Introduction to Digital Humanities

RELI/ENGL 39, Fall 2015, University of the Pacific

Category: University Work

Digital Humanities- Disneyland Exhibit Final Project

As the semester wraps up in our class, I worked on a group project with four other students building an online Disneyland exhibit using Omeka and the skills that I learned over the course of my Digital Humanities Fall 2015 class.

We looked at 11 different Disneyland rides and attractions, and we analyzed and showed how they changed and grew over time. Go check it out!

Digital Humanities: Experimenting With Palladio II- Network Analysis

Continuing our work with Palladio, we are using another one of its features, the “graph” portion of the tool. This graphing is a network analysis of the data we are using, and networks are described by Scott Weingart simply as “Stuff and relationships” in his post Demystifying Networks. The data used for this experiment was Marten Durer’s Sample Data for Network Extraction, which looks at both the relationships of some people who assisted each other during the Holocaust, and the attributes of those people including their sex and racial status.

Palladio Network 1

My first network analysis visualization shows the relationship between “givers” and “recipients” and I scaled the nodes of the recipients to show the volume of people who have helped them.

Palladio Network 2

My second network analysis shows the relationship between people’s “date of first meeting” and “date of activity”. With the limitations of Palladio, I couldn’t display the results I would have liked, particularly due to the fact that Palladio does not show directional relationships, for example here I would have shown which days people met that led to people being helped.

Digital Humanities: Experimenting with Palladio

Another day, another experiment with Digital Humanities Tools. We are currently playing with Palladio, a mapping tool, once again using The Cushman Collection data set from Indiana University. The Cushman Collection data set is a comma delimited file which contains data on photographs, when and where they were taken, descriptions of each photo, and plenty of other useful information. A fun fact that everyone should know is that Palladio, as an in browser application, does not have an online storage system. If you want to keep your progress, you have to save an offline copy for yourself then load it in again. And like with all documents, be sure to save frequently in case say, your internet connection is reset and you attempt to load something new and all your work is lost. I also ran into issues of the program using up almost all the processing on my computer whenever I attempted to manipulate the map, such as add new layers, change point color, or even zoom in. Even with these quips, I was still able to get some rather nice visualizations by playing around.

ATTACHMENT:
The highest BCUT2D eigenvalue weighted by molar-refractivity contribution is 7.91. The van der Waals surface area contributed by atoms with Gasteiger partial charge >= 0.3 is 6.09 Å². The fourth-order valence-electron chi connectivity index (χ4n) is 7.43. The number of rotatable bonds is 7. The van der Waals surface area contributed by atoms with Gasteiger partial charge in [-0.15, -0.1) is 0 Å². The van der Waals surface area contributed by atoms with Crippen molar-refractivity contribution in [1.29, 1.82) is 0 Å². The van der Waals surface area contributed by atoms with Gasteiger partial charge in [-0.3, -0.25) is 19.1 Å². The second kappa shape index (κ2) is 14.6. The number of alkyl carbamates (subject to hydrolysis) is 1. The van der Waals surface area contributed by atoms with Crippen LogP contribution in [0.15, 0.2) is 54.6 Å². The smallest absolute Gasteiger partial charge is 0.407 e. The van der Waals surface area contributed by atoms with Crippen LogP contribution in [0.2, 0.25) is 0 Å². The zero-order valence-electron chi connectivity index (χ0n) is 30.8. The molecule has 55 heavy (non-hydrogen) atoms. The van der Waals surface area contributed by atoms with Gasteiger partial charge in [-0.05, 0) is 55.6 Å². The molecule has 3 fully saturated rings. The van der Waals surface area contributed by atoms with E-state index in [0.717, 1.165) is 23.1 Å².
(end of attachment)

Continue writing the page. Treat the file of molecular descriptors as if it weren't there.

Palladio Map 2

A basic map looking at the data with the “streets” filer applied, which displays state and country borders, as well as city names if you zoom in far enough.

 When comparing Palladio to Google Fusion Tables, I would have to say that Palladio wins out aesthetically, but the sheer number of times it crashed my browser and had me re-input the information and settings over and over just to capture a few screenshots makes me sad for anyone trying to do actual research with the tool. Until it is more stable, I think that Palladio needs to pull back on its features for a little while. On the other hand, Google Fusion Tables let me zoom in, out, and move the map to my hearts content without batting an eye. The no hassle stability of the map generator it was using, alongside the online saved data made me much less frustrated than I was with Palladio.

Google Fusion Map

A map displaying the same information as the one above, less attractive, but also much easier to work with.

All in all, when working with these mapping programs, I find it interesting to think of what applications they can have in the field of digital humanities. As discussed in Zephyr Frank’s Spatial History as Scholarly Practice from Between Humanities and the Digital, these sorts of maps focusing on the spatial relationship between objects and events create a distinct kind of visual that is very useful in communicating important ideas to an audience.

Digital Humanities: Experimenting with Google Fusion Tables

In our Digital Humanities class, we worked with a comma separated values file of The Cushman Collection from Indiana University using Google Fusion Tables, the product of what I played with can be found here.

Google Fusion Tables

This is my network map comparing the “Genre 1” and “Location” subjects within the Cushman Collection.

I also played around with various other visual tools within Google Fusion Tables, including network maps of categories that don’t correlate to each other, like my map of “Description from Notebook” compared to “Topical Subject Heading”.

Something else I would like to play around with in Google Fusion Tables would be to see how I can interpret information using the “Cards” feature.